Seven US states compete for a river that supplies water to 40 million people

The Colorado River, which supplies tens of millions of people with water, has become the target of seven US states, amid a severe drought.

The Colorado River flows through seven southwestern states before emptying into the sea in Mexico, providing clean water for 40 million people and a $5 billion agricultural industry in the region. However, it has become the subject of a dispute between seven states, including Arizona, Colorado, Nevada, New Mexico, Utah, Wyoming and California, amid declining water supplies due to drought and soaring demand.

When seven states reached an agreement to divide the Colorado River 100 years ago, they estimated the river could provide about 24.6 million cubic meters of water per year. But over the past 20 years, the river’s flow has decreased to about 15.4 million cubic meters per year, leaving the actual supply to the states lower than agreed, and state officials all want to get the most out of the water available. body.





The Colorado River flows through the US states.  Graphics: Britannica

The Colorado River flows through the US states. Graphics: Britannica

The U.S. Department of the Interior’s Bureau of Land Management has urged seven states to reach new agreements to cut 2.4-4.8 million cubic meters of water from the Colorado River each year. If they are unable to negotiate, the federal government will impose a policy of mandatory reductions to resolve the dispute.

The six states of Arizona, Colorado, Nevada, New Mexico, Utah and Wyoming on January 31 reached an agreement on a model to reduce the use of Colorado River water, before a deadline set by the federal government. However, California, the state that gets the most water from the river, did not join the deal and announced it would announce its own plan.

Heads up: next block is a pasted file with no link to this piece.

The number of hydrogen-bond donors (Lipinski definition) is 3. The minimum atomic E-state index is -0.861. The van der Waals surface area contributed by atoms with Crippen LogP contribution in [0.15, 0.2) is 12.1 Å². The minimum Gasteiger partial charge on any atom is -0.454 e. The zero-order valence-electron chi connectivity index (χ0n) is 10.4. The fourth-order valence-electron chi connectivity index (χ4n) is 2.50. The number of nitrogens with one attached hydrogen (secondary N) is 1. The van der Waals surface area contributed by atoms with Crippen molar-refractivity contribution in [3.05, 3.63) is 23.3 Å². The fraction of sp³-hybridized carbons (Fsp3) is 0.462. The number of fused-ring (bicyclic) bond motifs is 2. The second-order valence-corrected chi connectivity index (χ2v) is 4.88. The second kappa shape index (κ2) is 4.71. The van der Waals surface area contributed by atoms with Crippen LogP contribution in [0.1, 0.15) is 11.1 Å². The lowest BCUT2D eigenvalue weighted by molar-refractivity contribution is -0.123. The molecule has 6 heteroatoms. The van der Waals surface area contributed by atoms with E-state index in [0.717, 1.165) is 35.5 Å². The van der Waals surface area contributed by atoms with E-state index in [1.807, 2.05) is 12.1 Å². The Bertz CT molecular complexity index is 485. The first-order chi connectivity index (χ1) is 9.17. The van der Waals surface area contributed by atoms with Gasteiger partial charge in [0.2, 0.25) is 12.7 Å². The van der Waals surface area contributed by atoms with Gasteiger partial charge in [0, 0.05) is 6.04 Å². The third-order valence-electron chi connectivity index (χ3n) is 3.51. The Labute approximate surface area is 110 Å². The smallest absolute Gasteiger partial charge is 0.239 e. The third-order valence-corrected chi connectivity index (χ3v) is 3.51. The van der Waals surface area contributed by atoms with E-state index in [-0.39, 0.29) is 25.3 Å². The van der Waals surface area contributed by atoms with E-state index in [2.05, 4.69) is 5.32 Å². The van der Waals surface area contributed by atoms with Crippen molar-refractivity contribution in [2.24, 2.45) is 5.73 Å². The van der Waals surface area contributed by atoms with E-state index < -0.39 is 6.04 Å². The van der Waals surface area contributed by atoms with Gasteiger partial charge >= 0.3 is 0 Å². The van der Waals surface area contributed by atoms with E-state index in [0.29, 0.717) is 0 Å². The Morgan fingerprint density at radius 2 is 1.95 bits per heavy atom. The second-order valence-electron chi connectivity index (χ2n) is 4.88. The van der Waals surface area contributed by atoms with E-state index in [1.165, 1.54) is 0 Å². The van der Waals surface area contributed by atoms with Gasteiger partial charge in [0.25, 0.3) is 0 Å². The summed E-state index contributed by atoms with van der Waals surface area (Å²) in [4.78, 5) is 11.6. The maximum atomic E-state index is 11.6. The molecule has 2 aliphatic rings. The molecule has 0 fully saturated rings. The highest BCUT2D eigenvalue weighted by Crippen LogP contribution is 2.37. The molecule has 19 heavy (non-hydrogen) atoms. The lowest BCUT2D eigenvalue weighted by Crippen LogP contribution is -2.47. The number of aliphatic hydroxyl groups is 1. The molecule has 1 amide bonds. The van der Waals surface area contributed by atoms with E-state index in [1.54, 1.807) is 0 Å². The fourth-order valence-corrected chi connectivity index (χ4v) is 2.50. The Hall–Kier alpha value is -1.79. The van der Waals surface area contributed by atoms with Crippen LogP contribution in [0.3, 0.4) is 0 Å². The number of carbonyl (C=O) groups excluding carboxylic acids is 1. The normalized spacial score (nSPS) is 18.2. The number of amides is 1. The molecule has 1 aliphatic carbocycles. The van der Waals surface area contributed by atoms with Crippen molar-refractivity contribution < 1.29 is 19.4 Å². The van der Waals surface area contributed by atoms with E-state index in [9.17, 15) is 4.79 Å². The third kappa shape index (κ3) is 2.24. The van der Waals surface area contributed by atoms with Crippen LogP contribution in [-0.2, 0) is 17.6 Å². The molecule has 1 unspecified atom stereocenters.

“This is a step forward,” said Kevin Moran, a water policy expert at the Environmental Defense Fund. “Six out of the seven states in the basin are actively reducing the amount of water taken from the Colorado River. This is urgently needed after 20 years of drought and the impact of climate change.”





A canal that draws water from the Colorado River flows through a spinach field in Imperial Valley, California, December 5, 2022.  Photo: Reuters

A canal that draws water from the Colorado River flows through a spinach field in Imperial Valley, California, December 5, 2022. Photo: Reuters

California uses 80% of its water allocated from the Colorado River for agricultural use. Many experts believe that California’s decision not to join the agreement will push the battle for water rights to the US Supreme Court.

“California water officials are saying they don’t want to reduce their allocation and are ready to go to court if they have to,” explains David Hayes, a lecturer at Stanford Law School.

Hayes, a former top climate aide to US President Joe Biden, said that instead of litigation, the seven states need to do more to protect their reservoirs from overexploitation and growing droughts. worse due to climate change. If left unchecked, the water from the Hoover Dam supplying Las Vegas or many major California cities could be threatened.

California has been experiencing flooding due to heavy rain for weeks from late December 2022, but only a small amount of rainwater has entered the Colorado River basin. This makes it impossible for California to solve its long-term drought crisis without investing in stormwater capture, flood recovery, and wastewater recycling.





Lake Powell seen from above, where the water level has dropped to low due to increasing water demand and changes in the aftermath of the Colorado River narrowing in Page, Arizona, November 19, 2022.  Photo: Reuters

Lake Powell seen from above, where the water level has dropped to low due to increasing water demand and changes in the aftermath of the Colorado River narrowing in Page, Arizona, November 19, 2022. Photo: Reuters

A report in Nature last year found that 2000-2021 could be the driest 22-year period in southwestern North America in at least the past 1,200 years.

“There’s going to be concessions,” said Sharon Megdal, director of the Center for Water Resources Research at the University of Arizona, of the seven-state water dispute, because as temperatures rise, mountain snow melts. faster in the spring, while the states lack the capacity to store water.

In a letter of consent sent by six state officials to the US Land Administration, they said it was necessary to change the process of operating and sharing water from the Colorado River.

“I think everyone wants to figure out how to sustain economic activities, economies and livelihoods that depend on the river,” Megdal said. “But going forward, the Colorado River will get drier and drier.”

Hong Hanh (Theo Reuters)

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